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Located in Thunder Bay, Waverley Park was designated a parkland in 1871. A big draw to the park is the 234-year-old Hogarth Fountain, built in England in 1790. | SUBMITTED
Strange Tales

Ontario’s Second Oldest Park Celebrates 150 Years: Waverley Park

Have you ever been to an old-fashioned picnic in a beautiful park with a big band (Roy Coran’s Big Band, in this case) playing entertaining music from a band shell?

Well, on Sunday afternoon, June 23, you can experience some of that old nostalgia. Head to Waverley Park in Thunder Bay’s Old Town (Port Arthur) between 1-4 p.m. to celebrate the 150th anniversary of Waverley Park, the second oldest municipal park in Ontario.

Waverley Park was designated a parkland in 1871, just four years after Canada’s Confederation in 1867 created the Dominion of Canada, and 13 years before the pioneer town of Port Arthur was incorporated (now part of the city of Thunder Bay). At the time, the combined population with neighbouring Fort William was just above 500.

It could be said that the 5.2-acre parkland owes its existence to road construction that didn’t work out. According to the Waverley Park Heritage Conservation District Study (1986), Simon Dawson’s road construction crew in 1871, “had cut a road west along the present route of Waverley Street, but that horses pulling heavy loads would not be able to negotiate the hill. A second road was built along the alignment of the present Red River Road [formerly Arthur Street]. The dirt lot between Arthur and Waverley Street was designated as land to be used for park purposes by Ontario government.”

In the article Waverley Park: Park of the People (1984), Marlene Stirrett wrote, “In its very beginning, Waverley Park was just a large oval-shaped dirt lot located in the centre of the town of Port Arthur, then known as Prince Arthur’s Landing. Since then, it has become one of Thunder Bay’s most striking parks, owing to the stubborn will of the Port Arthur people. Through their persistence, the land was developed and became a place of restful beauty and a source of pride to all citizens.”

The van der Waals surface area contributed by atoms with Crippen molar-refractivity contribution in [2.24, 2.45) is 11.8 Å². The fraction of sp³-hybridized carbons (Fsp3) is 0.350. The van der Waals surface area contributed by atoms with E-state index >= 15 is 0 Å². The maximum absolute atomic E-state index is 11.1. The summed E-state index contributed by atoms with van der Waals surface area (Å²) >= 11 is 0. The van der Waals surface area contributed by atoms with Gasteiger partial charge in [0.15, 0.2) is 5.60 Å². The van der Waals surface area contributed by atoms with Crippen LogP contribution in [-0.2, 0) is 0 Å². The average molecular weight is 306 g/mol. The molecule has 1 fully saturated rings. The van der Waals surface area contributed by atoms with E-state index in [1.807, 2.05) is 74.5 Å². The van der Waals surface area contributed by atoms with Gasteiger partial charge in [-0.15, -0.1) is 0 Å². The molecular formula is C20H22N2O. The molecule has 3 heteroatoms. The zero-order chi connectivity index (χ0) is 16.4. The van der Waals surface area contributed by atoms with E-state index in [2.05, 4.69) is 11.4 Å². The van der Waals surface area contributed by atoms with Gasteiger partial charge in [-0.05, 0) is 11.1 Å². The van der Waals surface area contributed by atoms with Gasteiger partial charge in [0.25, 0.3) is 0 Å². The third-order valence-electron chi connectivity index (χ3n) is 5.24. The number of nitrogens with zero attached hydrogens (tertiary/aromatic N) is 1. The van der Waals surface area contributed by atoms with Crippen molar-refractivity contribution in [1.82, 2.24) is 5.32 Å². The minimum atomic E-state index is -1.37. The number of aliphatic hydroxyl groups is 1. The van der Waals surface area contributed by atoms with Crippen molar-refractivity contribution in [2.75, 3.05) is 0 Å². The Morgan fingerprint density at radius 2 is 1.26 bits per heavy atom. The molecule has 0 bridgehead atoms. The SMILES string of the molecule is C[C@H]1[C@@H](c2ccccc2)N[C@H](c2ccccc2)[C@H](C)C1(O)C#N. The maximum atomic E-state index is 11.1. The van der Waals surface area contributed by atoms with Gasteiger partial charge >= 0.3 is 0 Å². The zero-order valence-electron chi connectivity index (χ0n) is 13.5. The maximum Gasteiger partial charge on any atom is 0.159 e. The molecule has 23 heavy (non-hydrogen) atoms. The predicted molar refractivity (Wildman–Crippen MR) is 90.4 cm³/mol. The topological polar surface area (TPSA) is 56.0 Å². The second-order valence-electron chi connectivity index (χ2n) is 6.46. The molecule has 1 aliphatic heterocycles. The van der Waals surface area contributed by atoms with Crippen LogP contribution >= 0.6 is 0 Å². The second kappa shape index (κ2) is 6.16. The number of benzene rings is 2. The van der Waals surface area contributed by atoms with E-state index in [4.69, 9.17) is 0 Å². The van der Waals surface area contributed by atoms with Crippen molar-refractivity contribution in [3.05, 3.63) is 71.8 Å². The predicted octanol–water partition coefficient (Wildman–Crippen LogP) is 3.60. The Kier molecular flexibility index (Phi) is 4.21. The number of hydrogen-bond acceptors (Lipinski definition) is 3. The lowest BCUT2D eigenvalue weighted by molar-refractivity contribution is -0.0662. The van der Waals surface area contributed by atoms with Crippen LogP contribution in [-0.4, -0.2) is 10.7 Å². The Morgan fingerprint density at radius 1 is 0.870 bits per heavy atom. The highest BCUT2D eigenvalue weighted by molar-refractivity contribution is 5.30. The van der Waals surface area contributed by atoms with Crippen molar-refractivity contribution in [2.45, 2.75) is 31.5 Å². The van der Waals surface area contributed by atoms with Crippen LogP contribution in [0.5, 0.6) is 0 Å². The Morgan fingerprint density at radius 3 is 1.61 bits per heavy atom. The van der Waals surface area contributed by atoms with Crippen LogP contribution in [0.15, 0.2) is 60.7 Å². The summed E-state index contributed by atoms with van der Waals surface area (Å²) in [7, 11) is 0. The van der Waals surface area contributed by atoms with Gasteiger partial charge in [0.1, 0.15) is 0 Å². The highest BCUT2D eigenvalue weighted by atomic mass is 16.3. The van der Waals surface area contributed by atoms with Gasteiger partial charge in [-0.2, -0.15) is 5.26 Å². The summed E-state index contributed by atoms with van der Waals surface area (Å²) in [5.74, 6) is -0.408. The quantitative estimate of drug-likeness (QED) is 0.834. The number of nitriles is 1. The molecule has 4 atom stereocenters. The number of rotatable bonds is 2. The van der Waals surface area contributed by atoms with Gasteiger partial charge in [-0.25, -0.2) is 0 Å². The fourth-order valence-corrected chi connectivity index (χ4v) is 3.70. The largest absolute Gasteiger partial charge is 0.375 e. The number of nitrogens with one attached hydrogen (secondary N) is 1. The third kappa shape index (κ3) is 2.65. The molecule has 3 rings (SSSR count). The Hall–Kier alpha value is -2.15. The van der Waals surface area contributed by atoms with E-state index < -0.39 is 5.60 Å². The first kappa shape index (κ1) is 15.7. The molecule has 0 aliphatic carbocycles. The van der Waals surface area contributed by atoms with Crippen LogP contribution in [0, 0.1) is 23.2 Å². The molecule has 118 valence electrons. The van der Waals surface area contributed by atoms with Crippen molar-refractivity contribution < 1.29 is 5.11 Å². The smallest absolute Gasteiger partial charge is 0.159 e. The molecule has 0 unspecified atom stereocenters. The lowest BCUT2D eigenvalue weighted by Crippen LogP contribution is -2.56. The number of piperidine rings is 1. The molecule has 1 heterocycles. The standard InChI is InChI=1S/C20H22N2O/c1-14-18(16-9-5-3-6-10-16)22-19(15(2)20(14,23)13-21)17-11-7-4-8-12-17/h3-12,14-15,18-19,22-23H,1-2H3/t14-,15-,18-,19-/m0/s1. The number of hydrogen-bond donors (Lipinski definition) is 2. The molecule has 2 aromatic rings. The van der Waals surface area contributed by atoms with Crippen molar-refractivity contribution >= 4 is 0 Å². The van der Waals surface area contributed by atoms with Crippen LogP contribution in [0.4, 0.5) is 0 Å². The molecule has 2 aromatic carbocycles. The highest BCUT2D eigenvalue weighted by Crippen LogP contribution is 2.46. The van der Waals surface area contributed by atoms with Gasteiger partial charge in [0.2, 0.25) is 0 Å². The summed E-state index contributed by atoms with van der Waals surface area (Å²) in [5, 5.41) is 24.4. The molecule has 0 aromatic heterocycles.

The parkland remained undeveloped for over a decade after its designation in 1871, until sports teams, like the Thunder Bay Cricket Club (1880), began using the park. Then there were times the business community lobbied to privatize the parkland, including letting a hotel company build at the park, or the time there was talk of building a city hall on the parkland site. But the pushback from citizens forced the projects to be abandoned.

The park’s 150th anniversary will take place Sunday, June 23 from 1-4 p.m. | SUBMITTED

Though the ‘dirt lot’ was designated to be parkland in 1871, it wasn’t until 1906 that ownership was transferred from the Ontario government to the city, making Waverley Park a municipally owned property.

Moving forward to 2024, Waverley Park continues to be a restful place to relax. There’s also plenty of parkland for it to be a gathering space for people, and be a hub for an eclectic mix of community activities.

“More and more the park is being used for everything from weddings to graduation ceremonies, to dance classes, to exercise, yoga, and Tai Chi,” said Keith Nymark, of the Coalition for Waverley Park, incorporated in 1995 as a coalition of groups and organizations wanting to prevent the site from being privatized. The Coalition and the Thunder Bay Musician’s Association hold a free concert series on Monday evenings in July and August showcasing local singers and musical groups.

A big draw to the park is the 234-year-old Hogarth Fountain, built in England in 1790. Originally it was a part of the Luton Hoo Mansion in the town of Hitchen, Herfordshire, England. Weighing 18,843 pounds, the fountain was transported across the Atlantic Ocean aboard the ship S. S. Francesca Sartori in four heavy wooden boxes to Thunder Bay, and was unveiled at Waverley Park on June 5, 1965. The water of the fountain pours from the mouths of lions mounted above leaves, which deflect the water away from the centre and out into the pond. Hogarth Fountain was donated to the city of Port Arthur in memory of Major General Donald McDonald Hogarth (1879-1950) by his wife Madge Hogarth.

And 110 years after Waverley Park was designated as a parkland, it became part of Canadian history when, during the 1981 Canada Games, the park hosted cultural events and became part of “Canada’s first full-length cultural program attached to the Canada Games,” Stirrett wrote. “The performances included music, dance, drama, visual art displays, and arts and crafts. Both local residents and the many visitors to the city during the Canada Games were delighted with the entertainment by the various cultures from across Canada, set within beautiful Waverley Park.”

By the way, you might be wondering why the 150th anniversary wasn’t celebrated in 2021. Due to the COVID pandemic at the time, the anniversary celebrations were rescheduled to 2024.

The 150th anniversary celebration is open to everyone. Join in with a picnic, food, live music, and good times held the old-fashioned way.

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